‘Bridesmaids’ Is To Thank For These Hilarious Gross Out Scenes That Still Crack You Up
Friday, May 13 marked a very special anniversary in the film industry: it's Bridesmaids' fifth anniversary. The film was notable for a whole host of reasons (did you know it's producer Judd Apatow's highest-grossing film to date?), but the one that's stuck with me is that it's the first time I'd seen a modern day film that allowed women to be gross and funny all at once. Part of the comedy of this was found in contrast. The cast of Bridesmaids were deceptively delicate looking. Actresses Rose Byrne and Ellie Kemper in particular have a specific brand of Disney princess style cute that meant that those who had seen the posters weren't ready for the sheer bodily gore the movie unleashes: from farting to diarrhea to vomiting, this film had Judd Apatow's stamp all over it.
But five years is also an awfully long time and I'm guessing some of you haven't watched it since it was in cinemas. So, let's take a trip down memory lane to the bits of the movie you'd fast forward to anyway: the best and the most disgusting of the movie's gross out comedy scenes. Oh, and if you don't have a strong stomach? I'm obligated to warn you to click away now.
Annie Pretends To Be A Penis; Annie and Lillian "Need Dental Work"
Starting as she means to go on, Wig opens the movie with an eerily realistic impression of a penis (1:24 into the clip above to 1:40) before showing her friend why the guy she's sleeping with thinks she needs dental work (see from 2:05 on). Nothing has ever made me laugh so hard as Kristen Wiig's pretty face pretending to be male genitalia. Legitimately a zillion times funnier than any guy's impression of a penis, ever. Period.
Helen and Annie Sweat, Slap Other Women's Asses, Hit Balls Into Each Other's Breasts
"I've seen better tennis playing in a tampon commercial," muses Helen's teenage stepson from the sidelines. His joke is funny because it's so profoundly off-target. The way the women behave here is a zillion miles away from the sort of sanitised presentations of women's bodies you'd see in a tampon commercial, and that's why it's funny. Byrne's exactly the sort of fragrant looking female you'd expect to see in an advert for sanitary products and yet here she gets sweaty, competitive and gets a tennis ball whacked at 30 kph into her bosom.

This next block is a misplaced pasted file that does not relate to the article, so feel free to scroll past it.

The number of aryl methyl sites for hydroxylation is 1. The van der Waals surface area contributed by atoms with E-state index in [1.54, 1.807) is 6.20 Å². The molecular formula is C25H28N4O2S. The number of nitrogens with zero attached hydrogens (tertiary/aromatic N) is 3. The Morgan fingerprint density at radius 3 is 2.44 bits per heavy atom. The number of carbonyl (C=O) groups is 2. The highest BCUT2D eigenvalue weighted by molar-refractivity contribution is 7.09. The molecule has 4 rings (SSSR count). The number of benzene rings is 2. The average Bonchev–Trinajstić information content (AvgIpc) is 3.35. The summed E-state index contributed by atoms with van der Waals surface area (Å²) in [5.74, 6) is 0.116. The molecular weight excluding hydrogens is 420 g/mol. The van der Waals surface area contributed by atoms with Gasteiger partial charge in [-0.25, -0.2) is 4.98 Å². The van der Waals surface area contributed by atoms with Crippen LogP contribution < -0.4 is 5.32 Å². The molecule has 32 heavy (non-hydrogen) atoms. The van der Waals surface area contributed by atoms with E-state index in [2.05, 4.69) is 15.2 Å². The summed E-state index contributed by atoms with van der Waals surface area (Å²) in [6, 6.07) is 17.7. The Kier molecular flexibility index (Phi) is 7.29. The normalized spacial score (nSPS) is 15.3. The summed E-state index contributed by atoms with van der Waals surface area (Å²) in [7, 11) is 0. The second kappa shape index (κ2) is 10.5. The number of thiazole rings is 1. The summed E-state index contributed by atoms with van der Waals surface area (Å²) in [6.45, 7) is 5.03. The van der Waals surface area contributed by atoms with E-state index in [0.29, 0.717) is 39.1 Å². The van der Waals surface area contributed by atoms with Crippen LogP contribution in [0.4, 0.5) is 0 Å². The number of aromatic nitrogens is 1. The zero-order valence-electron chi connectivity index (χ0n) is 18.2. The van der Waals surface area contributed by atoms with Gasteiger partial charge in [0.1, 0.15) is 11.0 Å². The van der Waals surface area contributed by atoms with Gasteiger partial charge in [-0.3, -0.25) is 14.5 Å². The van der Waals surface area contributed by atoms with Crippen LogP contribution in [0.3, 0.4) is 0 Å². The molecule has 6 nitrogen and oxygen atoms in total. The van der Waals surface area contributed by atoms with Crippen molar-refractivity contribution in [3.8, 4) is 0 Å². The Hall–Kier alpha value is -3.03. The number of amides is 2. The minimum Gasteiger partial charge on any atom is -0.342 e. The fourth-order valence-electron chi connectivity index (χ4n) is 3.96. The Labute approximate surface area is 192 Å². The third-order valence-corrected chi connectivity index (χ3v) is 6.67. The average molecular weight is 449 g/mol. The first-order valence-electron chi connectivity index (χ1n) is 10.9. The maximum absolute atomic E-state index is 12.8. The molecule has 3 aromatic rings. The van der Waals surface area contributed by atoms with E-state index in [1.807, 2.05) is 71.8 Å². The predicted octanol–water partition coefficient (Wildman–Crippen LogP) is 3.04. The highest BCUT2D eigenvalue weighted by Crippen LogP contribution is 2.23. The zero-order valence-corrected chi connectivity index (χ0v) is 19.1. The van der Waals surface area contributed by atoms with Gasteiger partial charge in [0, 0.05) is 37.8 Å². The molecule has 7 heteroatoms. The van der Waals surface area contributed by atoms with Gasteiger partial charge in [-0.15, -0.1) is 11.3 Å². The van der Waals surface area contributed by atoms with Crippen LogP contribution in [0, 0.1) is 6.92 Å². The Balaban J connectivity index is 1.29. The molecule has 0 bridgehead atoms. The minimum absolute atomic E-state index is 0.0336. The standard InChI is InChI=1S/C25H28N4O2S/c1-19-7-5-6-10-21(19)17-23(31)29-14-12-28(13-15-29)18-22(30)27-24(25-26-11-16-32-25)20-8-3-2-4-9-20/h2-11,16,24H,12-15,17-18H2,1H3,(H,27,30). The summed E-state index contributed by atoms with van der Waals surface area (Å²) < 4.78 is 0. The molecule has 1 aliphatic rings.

Annie Gets Messy Drunk, Makes A Blowjob Gesture At Helen
How often do you see a drunk woman in a film whose intoxication isn't used as a catalyst for her to get angry, sexual or upset, but is just plain ridiculous? Not so often.
Annie is the sort of drunk a lot of us can relate to; she's left her dignity in coach and does high pitched impressions of that girl she hates in front of her, simulates giving a blowjob and insults a stranger. Sure, it's not 100 percent pure gross out comedy, but I'm pretty grossed out all the same. Nice job, girl.
What You've All Been Waiting For: That Food Poisoning Scene
OK, so you're in a situation where you can't go to the bathroom. That sounds about as funny as a slap in the face. How about four women with food poisoning trapped in tight dresses in a swanky bridal shop with a white carpet? Now we're getting somewhere. Add a snooty saleswoman to the mix, just one toilet between three desperate women, and a battle of the wills between Annie, who refuses to admit that she has food poisoning, and Helen, and you've got the ingredients for comedy perfection. Lillian squatting on the street in between the cars bodily waste presumably also coming out of her "like lava" in that graceful swan-like gown has to be the crowning glory of the scene.
While Bridesmaids didn't influence female-led comedy as strongly as pundits hoped for at the time, its revolutionary female take on the male-dominated field of gross out comedy is undeniable. Perhaps what the film does best is flipping Christopher Hitchens' critique on its head. Women aren't just funny; they're actually funnier than men when it comes to gross-out comedy. The contrast between our expectations of feminine women and the reality of their human, normal, and therefore gross, gross bodies is far funnier than anything a schlubby dude with overgrown stubble onscreen can produce, because it's so much more unexpected.
Images: Universal Pictures